Certain types of prescription drugs may raise or lower LDL-C levels. Inform your healthcare provider of any drugs or supplements that you are taking before testing. In women, LDL-C usually rises during pregnancy. Women should wait at least six weeks after having a baby to have LDL-C measured. You may be able to find your test results on your laboratory's website or patient portal. However, you are currently at Lab Tests Online.
You may have been directed here by your lab's website in order to provide you with background information about the test s you had performed. You will need to return to your lab's website or portal, or contact your healthcare practitioner in order to obtain your test results.
Lab Tests Online is an award-winning patient education website offering information on laboratory tests. The content on the site, which has been reviewed by laboratory scientists and other medical professionals, provides general explanations of what results might mean for each test listed on the site, such as what a high or low value might suggest to your healthcare practitioner about your health or medical condition.
The reference ranges for your tests can be found on your laboratory report. They are typically found to the right of your results. If you do not have your lab report, consult your healthcare provider or the laboratory that performed the test s to obtain the reference range. Laboratory test results are not meaningful by themselves. Their meaning comes from comparison to reference ranges.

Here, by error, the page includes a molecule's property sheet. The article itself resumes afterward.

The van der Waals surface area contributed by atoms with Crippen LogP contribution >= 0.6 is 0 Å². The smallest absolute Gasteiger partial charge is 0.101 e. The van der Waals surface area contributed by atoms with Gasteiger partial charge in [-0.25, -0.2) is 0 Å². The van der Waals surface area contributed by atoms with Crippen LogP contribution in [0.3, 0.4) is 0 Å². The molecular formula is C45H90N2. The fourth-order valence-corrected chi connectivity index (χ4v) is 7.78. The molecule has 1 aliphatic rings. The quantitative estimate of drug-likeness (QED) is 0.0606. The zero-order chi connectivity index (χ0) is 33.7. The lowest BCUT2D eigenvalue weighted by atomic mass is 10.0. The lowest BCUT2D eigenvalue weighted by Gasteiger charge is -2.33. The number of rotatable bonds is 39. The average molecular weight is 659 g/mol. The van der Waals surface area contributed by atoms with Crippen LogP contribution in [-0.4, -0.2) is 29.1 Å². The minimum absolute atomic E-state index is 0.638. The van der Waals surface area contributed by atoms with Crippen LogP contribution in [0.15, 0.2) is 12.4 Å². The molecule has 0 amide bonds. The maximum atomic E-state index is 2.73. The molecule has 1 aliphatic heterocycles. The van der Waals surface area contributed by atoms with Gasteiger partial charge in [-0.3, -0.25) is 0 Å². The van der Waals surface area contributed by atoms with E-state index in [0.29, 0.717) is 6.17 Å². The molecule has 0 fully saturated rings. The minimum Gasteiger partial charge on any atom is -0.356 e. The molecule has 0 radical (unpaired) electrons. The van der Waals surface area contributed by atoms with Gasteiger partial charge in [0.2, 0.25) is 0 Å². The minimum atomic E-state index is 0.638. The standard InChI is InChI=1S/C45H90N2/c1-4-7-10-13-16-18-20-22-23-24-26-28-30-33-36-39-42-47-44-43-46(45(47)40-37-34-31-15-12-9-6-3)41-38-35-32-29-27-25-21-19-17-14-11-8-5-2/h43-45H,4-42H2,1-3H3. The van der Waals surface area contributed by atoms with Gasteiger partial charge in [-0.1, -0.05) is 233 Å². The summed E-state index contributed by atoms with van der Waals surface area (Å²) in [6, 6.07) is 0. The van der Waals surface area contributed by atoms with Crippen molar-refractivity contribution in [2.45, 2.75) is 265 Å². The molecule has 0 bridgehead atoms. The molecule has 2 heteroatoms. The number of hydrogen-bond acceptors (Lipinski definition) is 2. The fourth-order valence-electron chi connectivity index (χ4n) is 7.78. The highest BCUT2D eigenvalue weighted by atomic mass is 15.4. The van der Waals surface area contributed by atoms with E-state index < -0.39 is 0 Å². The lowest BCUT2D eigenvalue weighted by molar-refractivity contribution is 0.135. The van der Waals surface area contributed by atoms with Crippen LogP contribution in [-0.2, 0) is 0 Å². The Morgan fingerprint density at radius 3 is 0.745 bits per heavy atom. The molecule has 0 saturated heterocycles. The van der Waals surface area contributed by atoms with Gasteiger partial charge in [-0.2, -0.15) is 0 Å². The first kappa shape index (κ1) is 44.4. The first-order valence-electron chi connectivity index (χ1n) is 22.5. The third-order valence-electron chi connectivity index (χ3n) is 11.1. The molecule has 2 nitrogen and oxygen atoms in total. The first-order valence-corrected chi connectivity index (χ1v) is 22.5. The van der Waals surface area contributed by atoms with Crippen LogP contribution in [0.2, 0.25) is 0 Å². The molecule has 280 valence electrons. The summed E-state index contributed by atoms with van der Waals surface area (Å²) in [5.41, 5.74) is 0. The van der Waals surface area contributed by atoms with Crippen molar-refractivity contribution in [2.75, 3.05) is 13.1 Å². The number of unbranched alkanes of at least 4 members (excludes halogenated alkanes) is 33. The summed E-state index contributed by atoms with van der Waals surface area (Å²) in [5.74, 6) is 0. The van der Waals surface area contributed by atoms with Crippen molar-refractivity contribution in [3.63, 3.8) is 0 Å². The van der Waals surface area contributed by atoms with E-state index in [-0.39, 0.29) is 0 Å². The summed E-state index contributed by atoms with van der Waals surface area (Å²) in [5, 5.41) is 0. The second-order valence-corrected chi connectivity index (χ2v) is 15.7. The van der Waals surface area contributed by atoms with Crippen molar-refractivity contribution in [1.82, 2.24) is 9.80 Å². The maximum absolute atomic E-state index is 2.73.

Reference ranges are the values expected for a healthy person. They are sometimes called "normal" values. By comparing your test results with reference values, you and your healthcare provider can see if any of your test results fall outside the range of expected values.
Values that are outside expected ranges can provide clues to help identify possible conditions or diseases. While accuracy of laboratory testing has significantly evolved over the past few decades, some lab-to-lab variability can occur due to differences in testing equipment, chemical reagents, and techniques.
This is a reason why so few reference ranges are provided on this site. It is important to know that you must use the range supplied by the laboratory that performed your test to evaluate whether your results are "within normal limits. It provides a common language to unambiguously identify things you can measure or observe that enables the exchange and aggregation of clinical results for care delivery, outcomes management, and research.
Learn More. Please note when you click on the hyperlinked code, you are leaving Lab Tests Online and accessing Loinc. European Heart Journal. Accessed September Grundy, Scott M. National Library of Medicine. Fernandez-Friera, L. Journal of the American College of Cardiology. Singh N. International Journal of Contemporary Medical Research. Krishnaveni, P.
Thomas, Clayton L. Taber's Cyclopedic Medical Dictionary. American Heart Association. What are healthy levels of cholesterol? Bethesda, Md. Numbers That Count for a Healthy Heart. Pagana K, Pagana T.